North Shore-LIJ Using GPS Technology to Treat Prostate Cancer

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The North Shore-LIJ Health System announced today it is now using new cutting-edge technology Â? similar to a global positioning system (GPS) -- to treat prostate cancer.

The North Shore-LIJ Health System announced today it is now using new cutting-edge technology – similar to a global positioning system (GPS) -- to treat prostate cancer.

The Calypso© System provides clinicians with an innovative solution for targeting and continually monitoring the prostate in real time, during a patient’s radiation therapy treatment for prostate cancer. North Shore-LIJ is only one of two centers in the Northeast -- and the only hospital in Queens or Long Island -- that offers this innovative technology.

“Calypso© enables physicians to localize and track prostate motion during treatment, and offers greater precision and capabilities than the most common methods of radiation therapy, called image guidance radiation therapy (IGRT),” said Louis Potters, MD, chairman of radiation medicine at North Shore University Hospital and LIJ Medical Center. “While IGRT is helpful, there is added excess radiation exposure to the patient’s pelvis. Calypso© not only offers more accurate treatment, but there is absolutely no excess radiation.”

“Organs naturally move during radiation treatments, and this movement cannot always be predicted,” he added. “This new system is like a GPS for the body, enabling us to detect the slightest movement of the prostate so we can deliver extremely accurate radiation therapy. Until the advent of the Calypso©, we were not able to see what a tumor actually was doing during a patient’s treatment.”

Over the past decades, radiation oncology techniques have dramatically improved. In turn, this has provided radiation oncologists with the opportunity to deliver higher doses of radiation to tumors, while simultaneously minimizing irradiation of the surrounding tissue. Dr. Potters said it is not unusual for organs to move slightly day-to-day, but also minute by minute. “The vast majority of people don’t realize that a mere burp or even digestion can cause the prostate to shift an inch,” said Dr. Potters. “The Calypso© allows a continuous tracking so that if the prostate moves during the 10-minute treatment, the linear accelerator will stop until the target is back in place.”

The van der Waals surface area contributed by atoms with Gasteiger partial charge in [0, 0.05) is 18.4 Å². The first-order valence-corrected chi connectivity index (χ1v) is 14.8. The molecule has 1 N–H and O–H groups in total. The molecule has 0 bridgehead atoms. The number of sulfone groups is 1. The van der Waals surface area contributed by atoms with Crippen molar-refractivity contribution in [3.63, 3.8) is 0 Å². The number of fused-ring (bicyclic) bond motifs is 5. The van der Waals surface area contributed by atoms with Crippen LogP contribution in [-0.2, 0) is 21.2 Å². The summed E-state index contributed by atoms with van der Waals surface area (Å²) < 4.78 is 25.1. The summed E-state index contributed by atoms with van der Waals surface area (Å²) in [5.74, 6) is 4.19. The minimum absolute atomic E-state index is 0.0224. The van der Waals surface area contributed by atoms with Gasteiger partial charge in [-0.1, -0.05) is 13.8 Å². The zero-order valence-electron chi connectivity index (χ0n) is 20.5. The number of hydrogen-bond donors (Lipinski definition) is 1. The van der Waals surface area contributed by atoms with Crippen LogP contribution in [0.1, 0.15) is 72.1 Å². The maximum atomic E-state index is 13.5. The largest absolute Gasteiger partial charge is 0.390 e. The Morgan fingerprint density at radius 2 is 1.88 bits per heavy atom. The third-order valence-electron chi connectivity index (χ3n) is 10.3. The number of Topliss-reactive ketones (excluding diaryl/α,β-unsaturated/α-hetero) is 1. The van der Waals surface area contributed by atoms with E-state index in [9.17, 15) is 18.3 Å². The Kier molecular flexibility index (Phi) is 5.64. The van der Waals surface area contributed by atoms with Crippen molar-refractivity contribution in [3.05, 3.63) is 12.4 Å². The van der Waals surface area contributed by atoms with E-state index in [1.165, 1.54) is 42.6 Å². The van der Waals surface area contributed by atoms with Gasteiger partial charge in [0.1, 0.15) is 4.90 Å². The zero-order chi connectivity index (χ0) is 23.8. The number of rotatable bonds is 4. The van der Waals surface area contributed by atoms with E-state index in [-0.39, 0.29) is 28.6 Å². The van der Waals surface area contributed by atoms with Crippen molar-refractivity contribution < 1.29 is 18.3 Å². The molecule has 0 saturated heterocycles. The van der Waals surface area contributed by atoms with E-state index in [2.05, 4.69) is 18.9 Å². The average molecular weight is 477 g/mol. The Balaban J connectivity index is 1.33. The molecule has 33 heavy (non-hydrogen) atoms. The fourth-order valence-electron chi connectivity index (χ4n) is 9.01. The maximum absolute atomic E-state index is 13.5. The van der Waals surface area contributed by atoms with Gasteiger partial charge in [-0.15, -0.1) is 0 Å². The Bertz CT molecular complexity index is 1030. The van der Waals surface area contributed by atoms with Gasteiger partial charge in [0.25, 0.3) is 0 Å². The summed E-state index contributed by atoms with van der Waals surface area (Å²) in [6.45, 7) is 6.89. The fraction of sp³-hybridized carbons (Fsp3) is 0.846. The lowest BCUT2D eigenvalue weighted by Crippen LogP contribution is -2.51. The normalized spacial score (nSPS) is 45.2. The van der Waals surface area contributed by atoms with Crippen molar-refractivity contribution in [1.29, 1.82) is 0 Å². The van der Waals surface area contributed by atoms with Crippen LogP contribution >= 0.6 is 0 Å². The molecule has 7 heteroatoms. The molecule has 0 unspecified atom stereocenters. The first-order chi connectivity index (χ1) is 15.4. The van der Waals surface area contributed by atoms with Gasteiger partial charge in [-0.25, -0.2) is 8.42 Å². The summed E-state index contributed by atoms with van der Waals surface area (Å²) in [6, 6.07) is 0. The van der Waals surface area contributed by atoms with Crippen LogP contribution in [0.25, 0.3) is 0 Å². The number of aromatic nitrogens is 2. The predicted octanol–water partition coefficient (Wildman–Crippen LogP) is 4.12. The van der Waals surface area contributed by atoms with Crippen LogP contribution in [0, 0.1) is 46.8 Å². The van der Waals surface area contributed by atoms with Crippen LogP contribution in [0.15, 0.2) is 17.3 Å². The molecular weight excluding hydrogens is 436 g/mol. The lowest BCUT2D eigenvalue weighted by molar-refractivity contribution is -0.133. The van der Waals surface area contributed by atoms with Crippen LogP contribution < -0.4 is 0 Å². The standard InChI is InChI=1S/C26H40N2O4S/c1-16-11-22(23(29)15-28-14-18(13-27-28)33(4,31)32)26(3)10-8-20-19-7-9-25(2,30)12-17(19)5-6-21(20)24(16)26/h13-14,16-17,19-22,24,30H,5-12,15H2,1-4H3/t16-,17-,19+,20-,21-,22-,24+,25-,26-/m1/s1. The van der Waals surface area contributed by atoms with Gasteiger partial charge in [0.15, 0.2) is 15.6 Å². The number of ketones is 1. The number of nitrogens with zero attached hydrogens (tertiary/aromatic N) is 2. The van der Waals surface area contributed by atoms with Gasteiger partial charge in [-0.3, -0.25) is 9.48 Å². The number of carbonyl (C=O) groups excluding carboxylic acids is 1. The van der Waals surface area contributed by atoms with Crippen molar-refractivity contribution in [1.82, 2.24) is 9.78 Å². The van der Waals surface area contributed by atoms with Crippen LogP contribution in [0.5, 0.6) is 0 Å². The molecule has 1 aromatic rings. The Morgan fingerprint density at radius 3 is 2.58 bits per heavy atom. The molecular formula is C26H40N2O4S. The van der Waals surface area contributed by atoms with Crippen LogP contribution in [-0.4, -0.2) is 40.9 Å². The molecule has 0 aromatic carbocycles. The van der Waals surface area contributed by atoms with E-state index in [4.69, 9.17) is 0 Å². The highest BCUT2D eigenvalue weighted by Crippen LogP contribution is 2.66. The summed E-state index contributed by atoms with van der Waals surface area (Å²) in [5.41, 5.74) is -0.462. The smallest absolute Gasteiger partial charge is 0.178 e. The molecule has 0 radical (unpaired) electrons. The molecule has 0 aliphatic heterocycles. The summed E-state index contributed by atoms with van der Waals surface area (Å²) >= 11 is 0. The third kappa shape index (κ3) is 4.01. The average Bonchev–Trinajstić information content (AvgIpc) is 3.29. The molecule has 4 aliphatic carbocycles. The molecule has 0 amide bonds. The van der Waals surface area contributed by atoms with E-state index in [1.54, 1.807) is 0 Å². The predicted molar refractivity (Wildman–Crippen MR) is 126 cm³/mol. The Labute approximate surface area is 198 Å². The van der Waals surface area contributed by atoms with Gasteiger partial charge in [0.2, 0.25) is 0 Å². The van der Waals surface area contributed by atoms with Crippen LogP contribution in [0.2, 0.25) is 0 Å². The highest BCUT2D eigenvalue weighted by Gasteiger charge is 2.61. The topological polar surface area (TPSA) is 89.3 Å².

The Calypso© utilizes tiny electromagnetic sensors, comparable in size to a grain of rice, that are implanted in the prostate prior to treatment. These sensors enable physicians to locate the tumor within the prostate and then continuously monitor the tumor’s location during the delivery of radiation. The sensors, which are passive until activated, are implanted in an outpatient procedure—one similar to that of a biopsy.

“Using the imaging and motion data we receive from the system, we can better determine whether changes in the treatment are necessary to optimize the radiation dose delivery and minimize complications of unintended irradiation of normal tissue” said Dr. Potters. This new technology, he added, represents an entire new class of radiation dose tracking.

Radiation therapy is used to treat approximately one million cancer patients each year in this country. It is one of the most effective cancer therapies that currently exist. Each year, 218,000 men are diagnosed with prostate cancer, according to the American Cancer Society. In the treatment of prostate cancer, the most common side effects arise when the radiation beam misses the prostate but irradiates adjacent healthy organs, causing complications such as impotence, urinary incontinence and rectal bleeding. Dr. Potters said. For that reason, he said, it’s critically important for physicians to guard against damaging healthy tissues that surround the tumor caused by misalignment and unpredictable tumor motion.

For more information, please call the Department of Radiation Medicine at LIJ Medical Center in New Hyde Park at (718) 470-7190 or visit http://www.northshorelij.com/radmed.

Contact:    

Adina Conn

516-465-2620

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